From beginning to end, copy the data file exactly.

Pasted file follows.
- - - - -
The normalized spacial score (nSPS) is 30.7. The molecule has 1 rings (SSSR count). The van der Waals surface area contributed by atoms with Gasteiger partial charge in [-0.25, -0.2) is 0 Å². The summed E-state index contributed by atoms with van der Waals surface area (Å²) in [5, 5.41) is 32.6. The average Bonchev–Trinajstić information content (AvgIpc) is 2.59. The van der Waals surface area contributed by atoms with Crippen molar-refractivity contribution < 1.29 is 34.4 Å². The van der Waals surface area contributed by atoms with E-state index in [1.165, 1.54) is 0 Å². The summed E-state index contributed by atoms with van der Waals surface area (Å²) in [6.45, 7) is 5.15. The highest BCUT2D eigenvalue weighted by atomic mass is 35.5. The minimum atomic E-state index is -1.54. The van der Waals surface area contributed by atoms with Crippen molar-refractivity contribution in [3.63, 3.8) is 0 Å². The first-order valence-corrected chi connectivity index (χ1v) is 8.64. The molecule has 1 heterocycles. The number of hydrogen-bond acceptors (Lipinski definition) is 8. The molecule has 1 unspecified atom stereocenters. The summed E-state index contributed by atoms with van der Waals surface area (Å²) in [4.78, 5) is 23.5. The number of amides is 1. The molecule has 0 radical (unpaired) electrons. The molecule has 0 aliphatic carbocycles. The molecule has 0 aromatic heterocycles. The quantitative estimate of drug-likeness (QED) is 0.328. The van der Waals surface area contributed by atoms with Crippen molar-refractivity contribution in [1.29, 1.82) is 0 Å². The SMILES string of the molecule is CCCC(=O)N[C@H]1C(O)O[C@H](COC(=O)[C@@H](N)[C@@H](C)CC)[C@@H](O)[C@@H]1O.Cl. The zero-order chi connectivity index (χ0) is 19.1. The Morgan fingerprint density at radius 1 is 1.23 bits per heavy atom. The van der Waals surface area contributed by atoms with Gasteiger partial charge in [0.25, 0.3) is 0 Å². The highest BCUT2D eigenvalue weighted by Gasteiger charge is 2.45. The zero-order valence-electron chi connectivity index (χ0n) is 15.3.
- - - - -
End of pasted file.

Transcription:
The normalized spacial score (nSPS) is 30.7. The molecule has 1 rings (SSSR count). The van der Waals surface area contributed by atoms with Gasteiger partial charge in [-0.25, -0.2) is 0 Å². The summed E-state index contributed by atoms with van der Waals surface area (Å²) in [5, 5.41) is 32.6. The average Bonchev–Trinajstić information content (AvgIpc) is 2.59. The van der Waals surface area contributed by atoms with Crippen molar-refractivity contribution < 1.29 is 34.4 Å². The van der Waals surface area contributed by atoms with E-state index in [1.165, 1.54) is 0 Å². The summed E-state index contributed by atoms with van der Waals surface area (Å²) in [6.45, 7) is 5.15. The highest BCUT2D eigenvalue weighted by atomic mass is 35.5. The minimum atomic E-state index is -1.54. The van der Waals surface area contributed by atoms with Crippen molar-refractivity contribution in [3.63, 3.8) is 0 Å². The first-order valence-corrected chi connectivity index (χ1v) is 8.64. The molecule has 1 heterocycles. The number of hydrogen-bond acceptors (Lipinski definition) is 8. The molecule has 1 unspecified atom stereocenters. The summed E-state index contributed by atoms with van der Waals surface area (Å²) in [4.78, 5) is 23.5. The number of amides is 1. The molecule has 0 radical (unpaired) electrons. The molecule has 0 aliphatic carbocycles. The molecule has 0 aromatic heterocycles. The quantitative estimate of drug-likeness (QED) is 0.328. The van der Waals surface area contributed by atoms with Crippen molar-refractivity contribution in [1.29, 1.82) is 0 Å². The SMILES string of the molecule is CCCC(=O)N[C@H]1C(O)O[C@H](COC(=O)[C@@H](N)[C@@H](C)CC)[C@@H](O)[C@@H]1O.Cl. The zero-order chi connectivity index (χ0) is 19.1. The Morgan fingerprint density at radius 1 is 1.23 bits per heavy atom. The van der Waals surface area contributed by atoms with Gasteiger partial charge in [0.25, 0.3) is 0 Å². The highest BCUT2D eigenvalue weighted by Gasteiger charge is 2.45. The zero-order valence-electron chi connectivity index (χ0n) is 15.3.